The test instruction, once loaded into the instruction register and decoded by decode logic, selects the operational mode of the boundary scan cells and the data register to be used for a given test. A boundary-scan-compliant component must support a set of mandatory instructions, including SAMPLE/PRELOAD and EXTEXT.
SAMPLE/PRELOAD allows a boundary scan register to be initialized prior to selecting other instructions such as EXTEST. EXTEST allows testing of board-level interconnections and off-chip circuitry. Test data is shifted into the BSR and applied to the output pins in parallel. A test result appearing at the input pins is captured into the BSR in parallel and shifted out serially.
Also connected to the TAP is a TAP controller state machine and dispatch logic. The state machine interprets the Standard protocols received on the TAP control lines and the dispatch logic decodes the states and causes specific actions (e.g., capture, shift, update) to occur in the various registers.
As previously mentioned, the boundary scan architecture may be utilized to perform input threshold voltage testing. In response to certain clock and control signals provided at the TAP and test voltages applied to input pins by external test control circuitry, the test voltages sensed by the input pins are loaded into corresponding boundary scan cells and shifted out of the boundary scan register for examination. The capturing and shifting operations are achieved by following the Standard's protocols. Therefore, with this VIH/VIL testing approach, all input pins can be tested simultaneously yet individually to isolate failing pins.
For example, the VIH level test using a component's boundary scan register may be performed in the following manner. First, via the Standard defined SAMPLE/PRELOAD instruction, the boundary scan cells on all input pins are initialized to zeroes. Boundary scan cells controlling the direction of bidirectional I/O pins (i.e., "control cells") are also initialized such that the I/O pins they control are configured as input pins. Next, the Standard defined EXTEST instruction is loaded and the VIH test voltage is applied to all input pins and I/O pins. The TAP controller is caused to step through a data scan sequence to capture pin states and shift out the contents of the boundary scan register for observation. Once the VIH test is completed (i.e., the output is compared to an expected value and a pass/fail indication given for each input), the boundary scan register is prepared for the VIL test. This time, the boundary scan cells at all inputs are loaded with ones. The VIL test voltage is then applied to the input pins and I/O pins and the data scan sequence repeated.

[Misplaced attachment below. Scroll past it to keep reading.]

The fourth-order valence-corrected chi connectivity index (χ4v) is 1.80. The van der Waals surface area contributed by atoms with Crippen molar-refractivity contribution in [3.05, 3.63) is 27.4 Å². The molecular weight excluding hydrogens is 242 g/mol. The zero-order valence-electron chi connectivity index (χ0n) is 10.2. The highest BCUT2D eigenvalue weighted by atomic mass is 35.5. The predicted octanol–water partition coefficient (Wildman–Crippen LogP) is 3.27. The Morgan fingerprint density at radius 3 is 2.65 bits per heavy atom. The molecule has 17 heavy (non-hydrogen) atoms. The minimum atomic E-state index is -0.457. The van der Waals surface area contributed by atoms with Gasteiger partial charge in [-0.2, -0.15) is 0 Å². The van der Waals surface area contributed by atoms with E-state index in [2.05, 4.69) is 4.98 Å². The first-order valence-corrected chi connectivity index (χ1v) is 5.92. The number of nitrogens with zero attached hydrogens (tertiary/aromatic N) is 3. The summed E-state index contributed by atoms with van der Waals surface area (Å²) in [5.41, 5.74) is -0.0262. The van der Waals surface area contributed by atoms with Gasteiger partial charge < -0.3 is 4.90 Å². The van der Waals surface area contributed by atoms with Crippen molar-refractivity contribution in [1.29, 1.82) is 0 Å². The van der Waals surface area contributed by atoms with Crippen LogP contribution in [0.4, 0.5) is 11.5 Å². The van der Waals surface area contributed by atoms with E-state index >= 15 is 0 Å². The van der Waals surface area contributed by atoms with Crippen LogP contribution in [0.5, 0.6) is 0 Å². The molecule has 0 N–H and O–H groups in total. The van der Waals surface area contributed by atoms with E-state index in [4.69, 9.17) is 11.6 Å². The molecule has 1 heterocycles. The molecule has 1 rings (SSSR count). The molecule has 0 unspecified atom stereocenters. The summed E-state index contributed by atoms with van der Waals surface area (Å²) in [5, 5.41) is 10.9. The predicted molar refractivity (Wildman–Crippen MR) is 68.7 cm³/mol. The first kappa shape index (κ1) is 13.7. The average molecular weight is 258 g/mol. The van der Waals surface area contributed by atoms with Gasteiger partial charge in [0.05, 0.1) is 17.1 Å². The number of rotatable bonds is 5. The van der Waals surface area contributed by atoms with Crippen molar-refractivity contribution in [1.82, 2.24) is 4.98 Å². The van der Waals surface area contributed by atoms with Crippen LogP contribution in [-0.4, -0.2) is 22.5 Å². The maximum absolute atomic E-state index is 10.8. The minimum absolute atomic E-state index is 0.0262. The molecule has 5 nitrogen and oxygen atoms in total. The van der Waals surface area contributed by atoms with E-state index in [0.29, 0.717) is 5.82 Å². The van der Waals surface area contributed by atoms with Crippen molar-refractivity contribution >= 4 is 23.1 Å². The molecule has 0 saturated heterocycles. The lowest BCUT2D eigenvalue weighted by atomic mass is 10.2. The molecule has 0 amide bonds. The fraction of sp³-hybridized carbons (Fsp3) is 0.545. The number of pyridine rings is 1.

In many high performance ICs, e.g., the ALPHA™ 21264 microprocessor available from Digital Equipment Corporation, it has been possible to achieve a higher bandwidth at the input interface or boundary by employing a forwarded clock interface. Clock forwarding techniques are discussed generally in U.S. Pat. No. 4,979,190, issued to Sager et al. Unfortunately, the use of a forwarded clock interface adversely impacts compliance of the boundary scan register with the Standard. For example, in a "high-end" forwarded clock interface, a data input pin may be coupled to two latch receivers each clocked by a forwarded clock. One latch receiver samples data on the rising edge of the forwarded clock while the other on the falling edge of the forwarded clock. A BSC located on such an input pin would violate the Rules 10.4.1e and 10.5.1i of the Standard, as its input capture path has a dependency on another input, namely the forwarded clock.
Of course, one may consider forcing one of the latch receivers to open during the boundary scan operation and using it to source the capture data; however, this solution works only if the latch receivers are level sensitive and not edge triggered. Besides, it has two serious shortcomings. First, it introduces undesired delay and skew in the sensitive clock path. Second, it does not cover the VIH/VIL testing of the second receiver, unless an elaborate provision is made to jam the clock enable to the other value.
Therefore, there exists a clearly felt need in the art to provide a scheme which allows for the input threshold voltage testing of each clocked receiver at a system data input of a forwarded clock interface using boundary scan testability features, but maintains compliance with the Standard for the execution of Standard-defined test operations.
Accordingly, it is an object of the present invention to provide a technique for performing VIH/VIL testing on a clocked receiver of a forwarded clock interface in a boundary-scan-compliant electronic component using such component's built-in boundary scan testability features without violating the Standard.
It is a further object of the present invention to provide a technique for performing VIH/VIL testing on each clocked receiver at a given system data input pin of a forwarded clock interface in a boundary-scan-compliant electronic component using such component's built-in boundary scan testability features without violating the Standard.